With the latest draft of my master’s thesis (finally!) in my adviser’s and reader’s “to read” piles, I finally got to read for fun! First on the list was The Reluctant Assassin by Eoin Colfer, the first book in his new series W.A.R.P. I got my copy several months ago from my favorite bookstore ever (thank you Danes for getting it for me!) but only recently had the time to read it.
The synopsis from the book jacket:
Riley, an orphan living in Victorian London, has had the misfortune of being apprenticed to Albert Garrick, a former illusionist turned murderer, who now uses his conjuring skills to gain access to his victims’ dwellings. On one such escapade, Garrick brings his reluctant assistant along and urges him to commit his first killing. Riley is saved from having to complete the grisly act when the intended prey turns out to be a scientist from the future, part of the FBI’s Witness Anonymous Relocation Program (WARP). Riley is unwittingly transported via wormhole to modern-day London-with Garrick close on his heels.
In modern London, Riley is aided by Chevron Savano, a seventeen-year-old FBI agent. Together, Riley and Chevie must evade Garrick, who has been fundamentally changed by his trip through the wormhole. Garrick is now not only evil, but he also possess all of the scientist’s knowledge. He is determined to track down Riley and use the Timekey in Chevie’s possession to literally change the world.
Note: the synopsis is slightly misleading as yes, Riley and Garrick do find a scientist from the future but Garrick got his knowledge from a different scientist. Just clearing that up.
The Reluctant Assassin is a great time travel romp, with likeable characters, snappy dialogue, and lots of blood. Oh yes, there’s a lot more blood in this book compared to Colfer’s previous novels.
1. I liked Chevie. She was headstrong without being obnoxious, willing to let Riley take the lead in situations where his experience exceeded hers, and plenty smart. She’s obviously not happy with how she ended up in London in the first place but she tried to make the best of it.
2. I liked Riley too. He’s a genuinely good kid who just got caught up in circumstances. He gets fleshed out later on in the book, when we find out about his past and how he got involved with Garrick.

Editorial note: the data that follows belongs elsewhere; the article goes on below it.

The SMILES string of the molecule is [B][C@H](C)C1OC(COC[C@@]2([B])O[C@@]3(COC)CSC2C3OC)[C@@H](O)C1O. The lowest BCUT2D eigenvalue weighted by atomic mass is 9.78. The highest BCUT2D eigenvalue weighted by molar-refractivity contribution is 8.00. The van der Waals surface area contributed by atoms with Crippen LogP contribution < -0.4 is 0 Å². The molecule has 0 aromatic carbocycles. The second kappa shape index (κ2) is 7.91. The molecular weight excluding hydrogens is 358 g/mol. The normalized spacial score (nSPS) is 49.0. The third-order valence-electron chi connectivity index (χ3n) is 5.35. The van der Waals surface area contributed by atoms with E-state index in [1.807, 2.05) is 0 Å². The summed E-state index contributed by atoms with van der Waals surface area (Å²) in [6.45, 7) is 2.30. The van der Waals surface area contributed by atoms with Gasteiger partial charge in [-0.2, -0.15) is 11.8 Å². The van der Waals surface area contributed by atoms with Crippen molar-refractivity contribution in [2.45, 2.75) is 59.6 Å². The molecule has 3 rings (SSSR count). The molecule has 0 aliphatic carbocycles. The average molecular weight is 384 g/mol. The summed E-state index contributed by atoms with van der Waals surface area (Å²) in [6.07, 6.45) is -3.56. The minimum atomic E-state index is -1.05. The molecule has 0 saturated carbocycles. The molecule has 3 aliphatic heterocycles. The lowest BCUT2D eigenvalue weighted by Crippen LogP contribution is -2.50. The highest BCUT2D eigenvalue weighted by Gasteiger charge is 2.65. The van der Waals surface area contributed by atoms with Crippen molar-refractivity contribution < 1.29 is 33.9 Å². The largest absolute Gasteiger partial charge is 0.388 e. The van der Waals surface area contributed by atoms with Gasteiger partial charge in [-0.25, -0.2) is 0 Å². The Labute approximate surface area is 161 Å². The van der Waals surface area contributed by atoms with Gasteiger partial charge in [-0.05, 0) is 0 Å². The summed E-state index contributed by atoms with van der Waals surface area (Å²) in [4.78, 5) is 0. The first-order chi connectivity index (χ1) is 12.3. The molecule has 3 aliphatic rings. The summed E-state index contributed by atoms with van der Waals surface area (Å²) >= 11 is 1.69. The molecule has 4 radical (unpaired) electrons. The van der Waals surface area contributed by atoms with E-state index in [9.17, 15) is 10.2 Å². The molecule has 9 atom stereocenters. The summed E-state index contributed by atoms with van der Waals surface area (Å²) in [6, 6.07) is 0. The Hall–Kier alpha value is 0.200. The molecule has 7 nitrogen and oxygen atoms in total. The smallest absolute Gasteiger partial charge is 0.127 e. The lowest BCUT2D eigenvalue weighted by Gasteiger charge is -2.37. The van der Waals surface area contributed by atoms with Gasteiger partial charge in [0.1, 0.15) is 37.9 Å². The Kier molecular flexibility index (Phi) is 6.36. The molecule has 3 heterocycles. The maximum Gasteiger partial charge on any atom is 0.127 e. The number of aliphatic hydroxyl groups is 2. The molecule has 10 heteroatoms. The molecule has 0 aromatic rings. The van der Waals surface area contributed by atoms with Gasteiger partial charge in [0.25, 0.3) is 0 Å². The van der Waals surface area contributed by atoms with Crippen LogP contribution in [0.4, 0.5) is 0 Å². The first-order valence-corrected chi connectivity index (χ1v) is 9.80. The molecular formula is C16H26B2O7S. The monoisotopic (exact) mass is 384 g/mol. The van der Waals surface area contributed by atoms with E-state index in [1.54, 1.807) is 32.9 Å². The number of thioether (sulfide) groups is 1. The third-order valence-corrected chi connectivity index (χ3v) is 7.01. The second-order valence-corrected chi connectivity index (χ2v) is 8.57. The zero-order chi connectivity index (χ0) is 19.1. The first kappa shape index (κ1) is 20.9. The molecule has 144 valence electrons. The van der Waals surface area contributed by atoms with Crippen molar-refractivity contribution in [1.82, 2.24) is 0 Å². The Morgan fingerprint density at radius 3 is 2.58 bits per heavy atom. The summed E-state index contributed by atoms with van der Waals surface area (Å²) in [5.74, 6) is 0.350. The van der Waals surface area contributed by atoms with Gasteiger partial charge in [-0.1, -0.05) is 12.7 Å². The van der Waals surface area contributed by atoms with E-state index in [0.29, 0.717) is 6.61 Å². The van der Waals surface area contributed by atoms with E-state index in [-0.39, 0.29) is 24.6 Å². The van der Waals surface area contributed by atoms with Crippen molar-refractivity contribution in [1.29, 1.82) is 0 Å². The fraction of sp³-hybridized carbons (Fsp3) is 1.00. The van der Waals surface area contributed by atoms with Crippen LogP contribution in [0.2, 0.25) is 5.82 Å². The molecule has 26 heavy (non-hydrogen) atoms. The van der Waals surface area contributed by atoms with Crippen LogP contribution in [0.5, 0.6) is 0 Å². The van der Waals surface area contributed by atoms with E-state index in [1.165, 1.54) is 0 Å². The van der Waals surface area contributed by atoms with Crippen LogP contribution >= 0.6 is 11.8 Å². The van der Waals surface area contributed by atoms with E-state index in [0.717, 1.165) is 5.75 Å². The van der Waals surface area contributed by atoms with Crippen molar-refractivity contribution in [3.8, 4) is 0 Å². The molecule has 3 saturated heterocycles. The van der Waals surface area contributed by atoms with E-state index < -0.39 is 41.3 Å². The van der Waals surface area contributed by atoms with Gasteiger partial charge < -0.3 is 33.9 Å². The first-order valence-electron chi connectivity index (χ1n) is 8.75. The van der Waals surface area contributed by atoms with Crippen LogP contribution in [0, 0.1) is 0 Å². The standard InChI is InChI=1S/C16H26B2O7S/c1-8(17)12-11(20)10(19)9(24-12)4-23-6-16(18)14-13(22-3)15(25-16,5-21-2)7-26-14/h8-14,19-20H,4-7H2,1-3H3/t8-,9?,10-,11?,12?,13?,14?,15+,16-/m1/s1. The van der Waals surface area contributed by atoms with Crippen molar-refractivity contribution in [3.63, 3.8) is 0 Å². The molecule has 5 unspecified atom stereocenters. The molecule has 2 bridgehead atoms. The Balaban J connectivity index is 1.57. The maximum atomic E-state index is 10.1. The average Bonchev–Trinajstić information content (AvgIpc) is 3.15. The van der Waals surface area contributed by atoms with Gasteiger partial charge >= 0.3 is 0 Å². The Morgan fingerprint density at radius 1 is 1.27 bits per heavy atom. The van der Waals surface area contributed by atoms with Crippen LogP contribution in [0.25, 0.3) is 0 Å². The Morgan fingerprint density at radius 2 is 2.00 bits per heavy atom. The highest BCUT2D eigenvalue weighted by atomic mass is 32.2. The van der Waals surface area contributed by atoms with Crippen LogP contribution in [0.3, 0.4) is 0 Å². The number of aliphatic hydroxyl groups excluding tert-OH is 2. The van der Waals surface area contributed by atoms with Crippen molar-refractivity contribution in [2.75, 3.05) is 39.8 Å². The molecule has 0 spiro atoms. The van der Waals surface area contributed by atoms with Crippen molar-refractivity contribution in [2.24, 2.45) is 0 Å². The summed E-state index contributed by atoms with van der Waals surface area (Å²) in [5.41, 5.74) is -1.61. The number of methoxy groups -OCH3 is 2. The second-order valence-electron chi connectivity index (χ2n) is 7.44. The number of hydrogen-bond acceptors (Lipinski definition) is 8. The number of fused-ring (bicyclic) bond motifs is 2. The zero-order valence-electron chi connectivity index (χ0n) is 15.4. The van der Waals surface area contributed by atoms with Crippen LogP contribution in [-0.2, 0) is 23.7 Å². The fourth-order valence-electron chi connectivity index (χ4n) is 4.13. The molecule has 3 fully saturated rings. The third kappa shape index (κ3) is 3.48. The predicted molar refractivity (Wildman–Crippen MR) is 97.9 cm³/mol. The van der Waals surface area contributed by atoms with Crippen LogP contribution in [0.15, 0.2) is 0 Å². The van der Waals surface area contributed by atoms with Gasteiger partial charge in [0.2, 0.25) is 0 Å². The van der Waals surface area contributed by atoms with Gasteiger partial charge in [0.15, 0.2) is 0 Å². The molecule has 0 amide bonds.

3. Garrick is one heck of a creepy villain. Kudos to Colfer for creating a great boogeyman.
4. The plot twists were nicely done. They were surprising, sure, but they didn’t come out of nowhere.
5. Excellent handling of time travel! The time travel framework for The Reluctant Assassin is similar to Artemis Fowl: The Time Paradox, which is a good thing because none of the side details are lost and everything makes sense. It was an integral part of the story and not a deus ex machina
1. While I love Chevie to bits, her attitude can be grating at times.
2. Garrick is built up to be so scary, it’s bordering on ridiculous. He was already unconscionably evil before the start of the book and then the wormhole shit happens and he becomes even smarter and meaner. Garrick is still an excellent villain but there are some times when his over-the-top antics actually make him less scary.
The part that made me fume in anger:
THE COVER. Oh my god, the cover for the US release! Chevron Savano is a seventeen-year-old badass FBI agent, not some model wannabe. Why in the ever-loving hell was she subjected to the infamous spine-twisting ass shot? WHYYYYY??? This sends a bad message all around, especially since this book is marketed towards teenagers. Before you say that I’m overreacting, let me introduce you to the The Hawkeye Initiative. Here’s Hawkeye doing the exact pose that Chevie is in:
Enough said. Compare this to the UK cover (see the first cover I posted) which has no asses whatsoever. Whoever designed the US book cover, you have a lot to answer for. Please get it right in the second book.
Overall rating: 4 out of 5 stars when I ignore the cover, 2.5 stars if the cover is considered.
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